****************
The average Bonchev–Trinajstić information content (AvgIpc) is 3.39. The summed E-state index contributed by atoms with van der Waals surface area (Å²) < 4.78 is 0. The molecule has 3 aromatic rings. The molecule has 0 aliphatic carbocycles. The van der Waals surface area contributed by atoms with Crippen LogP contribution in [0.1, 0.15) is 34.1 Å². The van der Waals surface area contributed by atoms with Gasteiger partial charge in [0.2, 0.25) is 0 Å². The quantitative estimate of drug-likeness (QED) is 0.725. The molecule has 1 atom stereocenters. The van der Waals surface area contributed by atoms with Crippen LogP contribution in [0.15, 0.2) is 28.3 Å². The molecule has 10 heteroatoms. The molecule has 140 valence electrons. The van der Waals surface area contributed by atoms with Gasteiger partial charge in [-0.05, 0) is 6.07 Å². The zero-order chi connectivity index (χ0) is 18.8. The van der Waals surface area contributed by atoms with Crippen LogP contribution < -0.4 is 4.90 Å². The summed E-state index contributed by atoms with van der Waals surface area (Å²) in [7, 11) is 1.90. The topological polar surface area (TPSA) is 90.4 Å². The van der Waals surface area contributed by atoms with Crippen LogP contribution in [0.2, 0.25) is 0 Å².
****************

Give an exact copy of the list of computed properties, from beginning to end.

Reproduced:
The average Bonchev–Trinajstić information content (AvgIpc) is 3.39. The summed E-state index contributed by atoms with van der Waals surface area (Å²) < 4.78 is 0. The molecule has 3 aromatic rings. The molecule has 0 aliphatic carbocycles. The van der Waals surface area contributed by atoms with Crippen LogP contribution in [0.1, 0.15) is 34.1 Å². The van der Waals surface area contributed by atoms with Gasteiger partial charge in [0.2, 0.25) is 0 Å². The quantitative estimate of drug-likeness (QED) is 0.725. The molecule has 1 atom stereocenters. The van der Waals surface area contributed by atoms with Crippen LogP contribution in [0.15, 0.2) is 28.3 Å². The molecule has 10 heteroatoms. The molecule has 140 valence electrons. The van der Waals surface area contributed by atoms with Gasteiger partial charge in [-0.05, 0) is 6.07 Å². The zero-order chi connectivity index (χ0) is 18.8. The van der Waals surface area contributed by atoms with Crippen LogP contribution < -0.4 is 4.90 Å². The summed E-state index contributed by atoms with van der Waals surface area (Å²) in [7, 11) is 1.90. The topological polar surface area (TPSA) is 90.4 Å². The van der Waals surface area contributed by atoms with Crippen LogP contribution in [0.2, 0.25) is 0 Å².